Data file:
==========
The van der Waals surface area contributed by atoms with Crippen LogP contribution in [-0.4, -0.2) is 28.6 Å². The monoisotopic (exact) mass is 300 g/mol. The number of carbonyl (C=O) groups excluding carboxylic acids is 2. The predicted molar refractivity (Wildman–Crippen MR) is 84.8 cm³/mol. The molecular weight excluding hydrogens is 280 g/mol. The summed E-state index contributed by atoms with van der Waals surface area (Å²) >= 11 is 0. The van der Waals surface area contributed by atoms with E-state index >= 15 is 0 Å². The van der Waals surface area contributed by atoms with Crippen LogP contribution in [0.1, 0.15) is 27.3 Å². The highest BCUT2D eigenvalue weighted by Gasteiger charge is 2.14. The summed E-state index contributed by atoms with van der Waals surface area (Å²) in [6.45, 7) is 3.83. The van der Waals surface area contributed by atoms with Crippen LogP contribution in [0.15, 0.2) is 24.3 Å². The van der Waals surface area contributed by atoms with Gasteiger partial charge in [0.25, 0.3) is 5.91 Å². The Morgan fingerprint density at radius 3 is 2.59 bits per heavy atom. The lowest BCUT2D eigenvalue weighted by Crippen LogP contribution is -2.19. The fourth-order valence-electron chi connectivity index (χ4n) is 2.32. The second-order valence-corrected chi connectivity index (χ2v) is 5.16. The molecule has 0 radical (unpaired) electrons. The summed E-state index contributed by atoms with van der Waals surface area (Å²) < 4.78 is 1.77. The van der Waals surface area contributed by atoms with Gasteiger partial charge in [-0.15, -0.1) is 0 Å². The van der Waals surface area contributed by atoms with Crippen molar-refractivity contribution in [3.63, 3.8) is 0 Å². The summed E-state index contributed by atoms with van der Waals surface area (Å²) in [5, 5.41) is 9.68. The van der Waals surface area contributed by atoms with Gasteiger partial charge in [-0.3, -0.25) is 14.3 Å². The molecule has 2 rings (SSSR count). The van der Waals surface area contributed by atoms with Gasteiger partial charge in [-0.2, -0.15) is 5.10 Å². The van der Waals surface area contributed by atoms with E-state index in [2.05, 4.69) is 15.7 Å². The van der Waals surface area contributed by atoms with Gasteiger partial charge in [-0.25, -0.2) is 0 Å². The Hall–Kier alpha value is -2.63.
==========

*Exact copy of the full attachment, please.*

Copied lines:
The van der Waals surface area contributed by atoms with Crippen LogP contribution in [-0.4, -0.2) is 28.6 Å². The monoisotopic (exact) mass is 300 g/mol. The number of carbonyl (C=O) groups excluding carboxylic acids is 2. The predicted molar refractivity (Wildman–Crippen MR) is 84.8 cm³/mol. The molecular weight excluding hydrogens is 280 g/mol. The summed E-state index contributed by atoms with van der Waals surface area (Å²) >= 11 is 0. The van der Waals surface area contributed by atoms with E-state index >= 15 is 0 Å². The van der Waals surface area contributed by atoms with Crippen LogP contribution in [0.1, 0.15) is 27.3 Å². The highest BCUT2D eigenvalue weighted by Gasteiger charge is 2.14. The summed E-state index contributed by atoms with van der Waals surface area (Å²) in [6.45, 7) is 3.83. The van der Waals surface area contributed by atoms with Crippen LogP contribution in [0.15, 0.2) is 24.3 Å². The van der Waals surface area contributed by atoms with Gasteiger partial charge in [0.25, 0.3) is 5.91 Å². The Morgan fingerprint density at radius 3 is 2.59 bits per heavy atom. The lowest BCUT2D eigenvalue weighted by Crippen LogP contribution is -2.19. The fourth-order valence-electron chi connectivity index (χ4n) is 2.32. The second-order valence-corrected chi connectivity index (χ2v) is 5.16. The molecule has 0 radical (unpaired) electrons. The summed E-state index contributed by atoms with van der Waals surface area (Å²) < 4.78 is 1.77. The van der Waals surface area contributed by atoms with Gasteiger partial charge in [-0.15, -0.1) is 0 Å². The van der Waals surface area contributed by atoms with Crippen molar-refractivity contribution in [3.63, 3.8) is 0 Å². The summed E-state index contributed by atoms with van der Waals surface area (Å²) in [5, 5.41) is 9.68. The van der Waals surface area contributed by atoms with Gasteiger partial charge in [-0.3, -0.25) is 14.3 Å². The molecule has 2 rings (SSSR count). The van der Waals surface area contributed by atoms with Gasteiger partial charge in [-0.2, -0.15) is 5.10 Å². The van der Waals surface area contributed by atoms with E-state index in [2.05, 4.69) is 15.7 Å². The van der Waals surface area contributed by atoms with Gasteiger partial charge in [-0.25, -0.2) is 0 Å². The Hall–Kier alpha value is -2.63.